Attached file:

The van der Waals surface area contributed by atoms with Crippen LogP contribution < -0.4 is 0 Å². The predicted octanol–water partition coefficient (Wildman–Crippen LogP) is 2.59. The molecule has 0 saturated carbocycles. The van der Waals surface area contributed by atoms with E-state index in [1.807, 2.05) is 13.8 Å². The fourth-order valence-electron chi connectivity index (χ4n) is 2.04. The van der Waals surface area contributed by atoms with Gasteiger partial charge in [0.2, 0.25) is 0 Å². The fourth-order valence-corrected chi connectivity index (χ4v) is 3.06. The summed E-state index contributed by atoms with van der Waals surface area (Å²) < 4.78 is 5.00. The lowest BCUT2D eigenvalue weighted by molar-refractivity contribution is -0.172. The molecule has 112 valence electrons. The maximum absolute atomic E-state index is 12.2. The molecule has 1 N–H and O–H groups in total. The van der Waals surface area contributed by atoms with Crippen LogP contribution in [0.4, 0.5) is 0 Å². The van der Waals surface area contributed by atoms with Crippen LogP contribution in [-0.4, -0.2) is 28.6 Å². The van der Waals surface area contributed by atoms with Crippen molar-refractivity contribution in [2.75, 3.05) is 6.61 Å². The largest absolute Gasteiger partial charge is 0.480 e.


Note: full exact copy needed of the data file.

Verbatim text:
The van der Waals surface area contributed by atoms with Crippen LogP contribution < -0.4 is 0 Å². The predicted octanol–water partition coefficient (Wildman–Crippen LogP) is 2.59. The molecule has 0 saturated carbocycles. The van der Waals surface area contributed by atoms with E-state index in [1.807, 2.05) is 13.8 Å². The fourth-order valence-electron chi connectivity index (χ4n) is 2.04. The van der Waals surface area contributed by atoms with Gasteiger partial charge in [0.2, 0.25) is 0 Å². The fourth-order valence-corrected chi connectivity index (χ4v) is 3.06. The summed E-state index contributed by atoms with van der Waals surface area (Å²) < 4.78 is 5.00. The lowest BCUT2D eigenvalue weighted by molar-refractivity contribution is -0.172. The molecule has 112 valence electrons. The maximum absolute atomic E-state index is 12.2. The molecule has 1 N–H and O–H groups in total. The van der Waals surface area contributed by atoms with Crippen LogP contribution in [0.4, 0.5) is 0 Å². The van der Waals surface area contributed by atoms with Crippen LogP contribution in [-0.4, -0.2) is 28.6 Å². The van der Waals surface area contributed by atoms with Crippen molar-refractivity contribution in [2.75, 3.05) is 6.61 Å². The largest absolute Gasteiger partial charge is 0.480 e.